Getting Started with VMware SASE Platform APIs
The VMware SASE Platform exposes a suite of RESTful web services that VMware partners and customers may use to automate network monitoring, management and troubleshooting tasks. This page provides a brief overview of some of the fundamental features of the API architecture on which these services are based.
An API token is required to access the API. Users may generate and download API tokens via the Orchestrator Web UI by navigating to the “Account” page. Users should treat API tokens as highly sensitive, just as they would treat their Orchestrator password.
The API server looks for API tokens on incoming requests in an HTTP Authorization header which specifies the
Token authentication scheme. That is to say, a well-formed Authorization header containing an API token looks like:
Authorization: Token <token>
The Orchestrator executes all API operations as the user to whom the client’s API token belongs (i.e. the client is afforded precisely the same permissions as the user that downloaded that token).
API token lifetimes are configurable at the discretion of users (to an extent, as permitted by the VCO Operator). Tokens may be refreshed via the UI or the VCO Portal API.
Requests and Response Data
For those API operations that accept a request body (i.e. for PATCH, PUT, and some POST operations) the API accepts exclusively JSON data. Consistent with RFC 2616, the API server expects clients to formally assert when a request body does contain JSON data using the Content-Type request header, i.e. Content-Type: application/json. Many client utilities and libraries do this automatically. Response bodies are, likewise, JSON-encoded. Per RFC 8259, the API expects all JSON request bodies to be encoded using the UTF-8 character set (this does not typically require any special configuration on the part of the client). Similarly, the API encodes all JSON data in its responses using UTF-8.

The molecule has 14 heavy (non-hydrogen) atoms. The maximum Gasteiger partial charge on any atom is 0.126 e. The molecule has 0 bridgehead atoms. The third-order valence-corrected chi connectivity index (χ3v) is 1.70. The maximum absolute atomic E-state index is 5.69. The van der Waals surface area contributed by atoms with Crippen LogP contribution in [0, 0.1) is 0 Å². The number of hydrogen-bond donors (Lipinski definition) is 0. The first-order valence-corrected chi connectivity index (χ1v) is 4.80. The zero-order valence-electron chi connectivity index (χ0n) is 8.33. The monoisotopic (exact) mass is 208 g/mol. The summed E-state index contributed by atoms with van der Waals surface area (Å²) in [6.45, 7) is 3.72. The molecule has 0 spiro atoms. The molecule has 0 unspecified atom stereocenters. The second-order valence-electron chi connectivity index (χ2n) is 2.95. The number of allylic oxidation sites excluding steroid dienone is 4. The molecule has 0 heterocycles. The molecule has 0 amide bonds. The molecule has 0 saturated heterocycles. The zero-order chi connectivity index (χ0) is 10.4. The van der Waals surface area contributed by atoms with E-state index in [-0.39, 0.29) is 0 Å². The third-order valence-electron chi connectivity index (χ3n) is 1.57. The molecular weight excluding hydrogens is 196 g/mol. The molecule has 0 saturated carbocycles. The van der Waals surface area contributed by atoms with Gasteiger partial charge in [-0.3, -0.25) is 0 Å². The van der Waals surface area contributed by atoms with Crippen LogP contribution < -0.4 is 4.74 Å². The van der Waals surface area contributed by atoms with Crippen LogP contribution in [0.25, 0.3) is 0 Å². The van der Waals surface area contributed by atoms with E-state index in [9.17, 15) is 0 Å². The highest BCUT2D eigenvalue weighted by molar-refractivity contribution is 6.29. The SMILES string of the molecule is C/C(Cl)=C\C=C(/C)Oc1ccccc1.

The API’s usage of HTTP status codes is based on the guidance prescribed in RFC 7231. Specifically: 1. A 2xx response indicates that a request was “successfully received, understood, and accepted.” 2. A 4xx response indicates that the server is unable to process a request, which is typically due to bad request syntax (e.g. non-JSON data, invalid parameter types) or validation issues generated by business logic. 3. A 5xx response is indicative of an unexpected server error, which may stem from a code or performance issue or a transient lapse in application or infrastructure availability. The API does not use 1xx or 3xx status codes.
HTTP GET operations that query resource collections of indeterminate size produce paginated result sets. This helps ensure that the API user experience does not degrade as a user’s resource footprint expands across various dimensions (e.g. number of Edges deployed, number of Customer events generated, etc.).
data array which contains a (possibly truncated) result set, paginated responses include a
metaData object. In the event that a query matches a result set that is larger than the server-enforced maximum size (or a user-specified
limit, if one was provided), a
nextPageLink token is included in the response
metaData object. That token may be passed to the server in a subsequent GET request as a query parameter called
nextPageLink in order to fetch the next page in the result set.
For example, suppose a Customer has 3000 Edges and an API user with access to that Customer makes an initial query to
GET /enterprises/<enterpriseId>/edges. We expect that this query will “match” all 3000 Customer Edges. The server, however, enforces a maximum result set size of 2048, so it produces a
data array containing 2048 Edges, and a
metaData object alongside that array which includes a
nextPageLink token. The user would fetch the next page in the result set by making a request to: